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Judge considers injunction in Swayne’s lawsuit

by KAYE THORNBRUGH
Staff Writer | February 25, 2023 1:09 AM

COEUR d’ALENE — North Idaho College President Nick Swayne revealed in court Friday that a college trustee signaled an intention to remove him from his position months before the board placed him on administrative leave for no disciplinary reason.

“Just wait, you only have 52 days left,” NIC Trustee Todd Banducci reportedly told Swayne via email in September 2022, referring to the November election when three new trustees would be elected. The Press has requested a copy of the email from North Idaho College.

“It appeared to be communicating a threat,” Swayne said. “As soon as the election happens, you may be gone.”

Swayne disclosed that information during a hearing in which a Kootenai County judge considered whether to grant a preliminary injunction in a lawsuit filed by Swayne against NIC, which seeks his reinstatement to perform his duties as the college's president.

If Judge Cynthia Meyer grants the injunction, NIC would be prohibited from making major administrative or operational changes before Swayne’s lawsuit is resolved.

In his testimony, Swayne said recent and ongoing changes at NIC will likely negatively impact his ability to fulfill his duties in operating the college.

These changes include hiring Greg South as the college’s interim president and giving him an 18-month contract with no provision for what happens if Swayne returns from leave.

South has filled senior administrative positions, which trustees barred Swayne from doing shortly before placing him on leave. The board has tasked South with research on changing NIC’s athletic conference, adding women’s wrestling and evaluating the status and pay of coaches.

“I came in and built relationships during my first five months,” Swayne said. “I made promises and put my integrity on the line.”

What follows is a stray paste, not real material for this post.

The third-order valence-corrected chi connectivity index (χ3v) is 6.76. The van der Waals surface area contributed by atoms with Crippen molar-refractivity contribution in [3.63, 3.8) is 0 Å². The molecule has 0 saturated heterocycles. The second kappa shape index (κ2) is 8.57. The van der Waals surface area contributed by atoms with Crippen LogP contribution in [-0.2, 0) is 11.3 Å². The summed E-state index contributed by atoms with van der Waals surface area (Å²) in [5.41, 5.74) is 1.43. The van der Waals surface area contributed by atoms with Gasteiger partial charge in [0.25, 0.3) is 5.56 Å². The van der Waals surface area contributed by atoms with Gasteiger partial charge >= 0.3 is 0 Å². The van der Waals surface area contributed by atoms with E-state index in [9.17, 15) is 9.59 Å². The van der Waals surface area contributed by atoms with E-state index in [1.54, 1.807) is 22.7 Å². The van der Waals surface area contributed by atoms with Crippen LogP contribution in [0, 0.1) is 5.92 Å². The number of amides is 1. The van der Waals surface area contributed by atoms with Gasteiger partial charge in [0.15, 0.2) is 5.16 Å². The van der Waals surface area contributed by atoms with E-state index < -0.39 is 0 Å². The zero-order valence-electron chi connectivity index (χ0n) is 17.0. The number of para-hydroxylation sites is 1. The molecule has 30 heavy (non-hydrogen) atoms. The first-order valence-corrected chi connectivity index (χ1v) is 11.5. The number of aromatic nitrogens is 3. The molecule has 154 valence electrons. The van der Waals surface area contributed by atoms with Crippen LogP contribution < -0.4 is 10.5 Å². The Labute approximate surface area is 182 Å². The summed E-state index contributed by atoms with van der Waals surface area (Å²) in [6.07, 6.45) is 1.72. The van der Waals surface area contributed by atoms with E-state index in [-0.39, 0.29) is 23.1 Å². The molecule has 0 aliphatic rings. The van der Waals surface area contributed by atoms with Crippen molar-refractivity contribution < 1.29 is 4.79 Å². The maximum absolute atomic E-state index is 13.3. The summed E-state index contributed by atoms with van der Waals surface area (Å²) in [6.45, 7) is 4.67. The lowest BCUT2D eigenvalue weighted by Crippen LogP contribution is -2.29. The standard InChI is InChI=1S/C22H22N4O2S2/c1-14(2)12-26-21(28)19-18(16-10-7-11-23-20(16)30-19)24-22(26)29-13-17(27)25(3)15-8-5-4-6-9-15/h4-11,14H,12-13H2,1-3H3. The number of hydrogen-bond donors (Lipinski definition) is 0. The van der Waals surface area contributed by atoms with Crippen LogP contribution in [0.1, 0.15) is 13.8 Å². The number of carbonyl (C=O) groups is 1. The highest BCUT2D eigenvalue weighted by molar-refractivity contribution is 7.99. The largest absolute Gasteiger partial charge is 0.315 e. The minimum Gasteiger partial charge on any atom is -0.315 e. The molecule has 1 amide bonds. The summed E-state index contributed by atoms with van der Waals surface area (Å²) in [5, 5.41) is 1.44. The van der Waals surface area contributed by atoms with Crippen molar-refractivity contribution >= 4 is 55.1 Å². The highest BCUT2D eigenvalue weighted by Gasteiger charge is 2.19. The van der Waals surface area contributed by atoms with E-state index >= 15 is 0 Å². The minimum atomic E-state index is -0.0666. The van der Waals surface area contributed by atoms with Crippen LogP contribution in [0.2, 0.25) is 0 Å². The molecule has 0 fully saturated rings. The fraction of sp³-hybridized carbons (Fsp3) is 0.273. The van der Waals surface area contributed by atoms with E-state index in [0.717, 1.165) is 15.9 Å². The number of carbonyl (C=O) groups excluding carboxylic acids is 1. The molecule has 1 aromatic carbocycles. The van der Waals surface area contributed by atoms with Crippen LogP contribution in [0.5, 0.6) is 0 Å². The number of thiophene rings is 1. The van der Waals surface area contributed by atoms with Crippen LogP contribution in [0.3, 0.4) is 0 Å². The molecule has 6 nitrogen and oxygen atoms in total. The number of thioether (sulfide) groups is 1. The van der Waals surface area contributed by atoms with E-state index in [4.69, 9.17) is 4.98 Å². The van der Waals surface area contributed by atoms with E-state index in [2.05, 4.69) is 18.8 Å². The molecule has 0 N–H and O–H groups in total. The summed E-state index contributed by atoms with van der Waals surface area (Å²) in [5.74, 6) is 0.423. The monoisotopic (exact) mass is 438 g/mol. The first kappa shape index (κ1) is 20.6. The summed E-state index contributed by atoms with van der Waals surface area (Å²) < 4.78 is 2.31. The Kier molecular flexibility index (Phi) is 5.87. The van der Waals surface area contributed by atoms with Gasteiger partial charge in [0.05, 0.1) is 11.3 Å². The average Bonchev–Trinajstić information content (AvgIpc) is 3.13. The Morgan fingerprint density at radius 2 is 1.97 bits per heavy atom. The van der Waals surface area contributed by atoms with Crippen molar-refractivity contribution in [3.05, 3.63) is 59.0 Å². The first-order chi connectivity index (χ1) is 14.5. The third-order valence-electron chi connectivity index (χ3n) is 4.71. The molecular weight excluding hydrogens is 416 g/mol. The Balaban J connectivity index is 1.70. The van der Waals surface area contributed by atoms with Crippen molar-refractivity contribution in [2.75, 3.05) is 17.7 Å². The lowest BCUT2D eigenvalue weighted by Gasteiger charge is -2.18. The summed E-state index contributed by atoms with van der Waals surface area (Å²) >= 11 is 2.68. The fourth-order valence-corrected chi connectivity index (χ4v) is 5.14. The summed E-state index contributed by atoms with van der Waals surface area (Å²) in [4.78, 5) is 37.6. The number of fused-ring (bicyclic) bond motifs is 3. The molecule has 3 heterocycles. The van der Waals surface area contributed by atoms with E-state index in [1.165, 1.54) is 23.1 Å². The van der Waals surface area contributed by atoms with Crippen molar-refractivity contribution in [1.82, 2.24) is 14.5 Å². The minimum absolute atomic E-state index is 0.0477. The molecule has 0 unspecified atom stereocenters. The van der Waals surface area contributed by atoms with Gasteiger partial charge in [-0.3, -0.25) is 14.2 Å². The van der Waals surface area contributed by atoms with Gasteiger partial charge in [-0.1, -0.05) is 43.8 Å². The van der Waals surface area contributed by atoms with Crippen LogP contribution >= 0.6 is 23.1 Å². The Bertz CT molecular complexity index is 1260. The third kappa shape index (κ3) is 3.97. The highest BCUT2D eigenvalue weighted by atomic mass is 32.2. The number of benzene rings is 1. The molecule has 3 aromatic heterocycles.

Those relationships — with staff and students, with school administrators and guidance counselors throughout the region, with community leaders and other stakeholders — are at the core of what a community college president does. They are not easily or quickly rebuilt once they erode, Swayne said.

If and when Swayne is restored to his position, he will essentially be starting from scratch, he said.

He may return to find a president’s cabinet containing employees he had no hand in hiring, strategic plans he didn’t weigh in on, contracts and agreements he didn’t make and a budget overextended by up to $2 million because of an athletics conference change he did not recommend.

“Everything that is happening at the college now that I have to fix is a cost to me personally,” Swayne said.

He said he has received no information or updates on the investigation into his contract that was cited as the reason for placing him on leave, though he has received several emails from college attorney Art Macomber, which reiterated that Swayne has not been accused of any misconduct.

Swayne said the emails from Macomber include one dated Jan. 26 that forbade Swayne from communicating about any college matters with Coeur d’Alene School District Superintendent Shon Hocker or with the media.

“He has freedom of speech, but that freedom has costs,” Macomber reportedly wrote, in reference to Swayne.

The Press has also requested a copy of that email from North Idaho College.

Swayne’s attorney, Tara Malek, said in court that the recent show cause sanction issued by NIC’s accreditor, triggered in part by the board placing Swayne on leave, casts a long shadow. If North Idaho College loses accreditation, it will be the first college in the western U.S. to do so.

“Dr. Swayne didn’t come in to be president of a college that is unaccredited,” Malek said. “That will be a stain on Dr. Swayne, as well.”

Attorney Bret Walther, arguing on behalf of NIC, said the sanction has not damaged Swayne’s professional reputation.

“It’s universally agreed that everything that’s going on at the college is being blamed on the board,” Walther said.

If returning to a college in chaos puts Swayne in a difficult position or makes his job challenging to perform, Walther said, he has another option.

“He has the right to resign and move on,” Walther said. “When you take a job, there’s no guarantee it will go well at all times.”

Walther argued that Idaho law does not state that a college can’t hire more than one president and that Swayne has no inherent right to perform his job duties.

“He does not have a right to be installed as president and serve as president against the board’s will,” Walther said.

After hearing evidence and arguments, Judge Meyer said Friday that she will take the matter under advisement and issue a written decision.

“I do anticipate it will be sooner rather than later,” she said.